How To Do Your Best On College Exams
Before, During, and After: By now you've probably taken more tests than you can shake a number 2 pencil at, from pop quizzes to final exams. When was the last time, though, that you stepped back and evaluated your preparation strategies?
Before the test
Here are some things to consider when preparing for test day.
- Know what you're up against: Make sure you know what material will be covered as far in advance as possible. If you have enough time, you can learn the material through short study sessions rather than cramming at the end. This will increase your chances of remembering the material and understanding it in context.
- Review the material: Review all the material you have, which includes your notes, the assigned texts, and any tests you've taken earlier in the semester. Look over past tests to familiarize yourself with the types of questions the professor tends to ask and the type of material that's typically covered.
- Prepare for the different types of questions: Find out what kinds of questions will be on the test so that you can prepare appropriately. The following list provides guidelines on preparing for various test formats:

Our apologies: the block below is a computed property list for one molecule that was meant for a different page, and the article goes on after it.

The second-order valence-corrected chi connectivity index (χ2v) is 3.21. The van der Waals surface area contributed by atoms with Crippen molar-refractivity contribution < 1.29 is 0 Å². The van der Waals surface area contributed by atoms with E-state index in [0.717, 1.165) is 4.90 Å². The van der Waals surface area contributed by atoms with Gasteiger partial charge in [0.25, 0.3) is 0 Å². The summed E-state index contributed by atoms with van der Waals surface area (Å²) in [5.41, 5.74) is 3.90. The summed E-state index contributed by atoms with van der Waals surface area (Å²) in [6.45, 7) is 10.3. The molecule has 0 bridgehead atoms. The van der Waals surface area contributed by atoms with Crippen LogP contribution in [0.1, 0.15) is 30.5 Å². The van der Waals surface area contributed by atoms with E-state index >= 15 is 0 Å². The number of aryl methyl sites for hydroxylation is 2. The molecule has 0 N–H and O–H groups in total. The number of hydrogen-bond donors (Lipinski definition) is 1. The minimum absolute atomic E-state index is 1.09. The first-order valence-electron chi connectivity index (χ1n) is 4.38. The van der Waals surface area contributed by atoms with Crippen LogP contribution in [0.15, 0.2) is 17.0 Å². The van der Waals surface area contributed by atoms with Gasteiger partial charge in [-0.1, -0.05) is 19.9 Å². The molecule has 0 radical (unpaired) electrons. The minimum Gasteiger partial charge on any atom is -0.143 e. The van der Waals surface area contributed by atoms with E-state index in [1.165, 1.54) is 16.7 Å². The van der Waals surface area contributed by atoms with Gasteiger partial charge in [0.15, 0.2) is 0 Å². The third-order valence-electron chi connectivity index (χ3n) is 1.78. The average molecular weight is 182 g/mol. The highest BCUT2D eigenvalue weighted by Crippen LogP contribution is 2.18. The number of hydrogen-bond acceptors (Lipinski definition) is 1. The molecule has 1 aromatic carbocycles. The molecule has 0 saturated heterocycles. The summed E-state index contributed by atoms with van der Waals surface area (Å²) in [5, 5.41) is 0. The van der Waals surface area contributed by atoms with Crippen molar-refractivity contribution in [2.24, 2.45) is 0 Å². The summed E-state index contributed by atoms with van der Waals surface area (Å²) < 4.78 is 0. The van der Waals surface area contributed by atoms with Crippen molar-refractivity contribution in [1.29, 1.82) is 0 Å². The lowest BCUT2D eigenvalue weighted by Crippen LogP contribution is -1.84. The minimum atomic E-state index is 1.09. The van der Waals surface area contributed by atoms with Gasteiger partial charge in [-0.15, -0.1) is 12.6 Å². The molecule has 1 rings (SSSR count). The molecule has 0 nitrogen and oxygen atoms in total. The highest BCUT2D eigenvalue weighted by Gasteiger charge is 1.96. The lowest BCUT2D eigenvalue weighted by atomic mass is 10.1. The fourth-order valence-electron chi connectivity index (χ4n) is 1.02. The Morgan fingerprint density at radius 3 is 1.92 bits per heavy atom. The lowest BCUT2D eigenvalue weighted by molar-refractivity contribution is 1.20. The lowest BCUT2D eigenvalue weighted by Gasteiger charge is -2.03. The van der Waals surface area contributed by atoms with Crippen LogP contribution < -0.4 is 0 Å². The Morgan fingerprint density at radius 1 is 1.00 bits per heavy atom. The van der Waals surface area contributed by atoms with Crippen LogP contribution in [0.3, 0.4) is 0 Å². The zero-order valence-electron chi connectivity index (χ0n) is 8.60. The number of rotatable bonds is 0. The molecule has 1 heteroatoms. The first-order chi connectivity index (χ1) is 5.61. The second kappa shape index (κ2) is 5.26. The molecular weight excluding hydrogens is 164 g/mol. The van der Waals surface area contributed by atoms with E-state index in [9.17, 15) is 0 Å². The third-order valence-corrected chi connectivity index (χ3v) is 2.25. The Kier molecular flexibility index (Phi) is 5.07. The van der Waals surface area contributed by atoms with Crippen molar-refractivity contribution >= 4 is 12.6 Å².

- Math and science tests: Go over sample problems. Make sure you're comfortable with each type of problem that may appear on the test.
- Multiple-choice and true-or-false questions: Go over the text for facts and ideas that can be addressed in this format. Look through your notes to see which of these the professor emphasized in class and focus especially on these areas.
- Short-answer questions: Make sure you're familiar with important terms, people, dates, events, and texts. Make sure you can spell the important terms and give examples of the main ideas you've encountered in the course. A good way to study in this instance is to make flash cards with the key terms. Then for each listed term, review all the relevant information and check that you can identify why you wrote down this term as an important one.
- Essay tests: Try to anticipate what topics the professor is likely to ask about. Getting together with other students in the course is a good way to generate possible topics. For each topic, come up with an argument you could make in an essay and compile evidence from the texts to support what you say. Make sure you cover several likely topics rather than trying to second-guess the teacher and preparing only one topic. You want to be relieved, not unpleasantly surprised, when you see the actual test.
Reprinted with the permission of White House Initiative on Educational Excellence for Hispanic Americans
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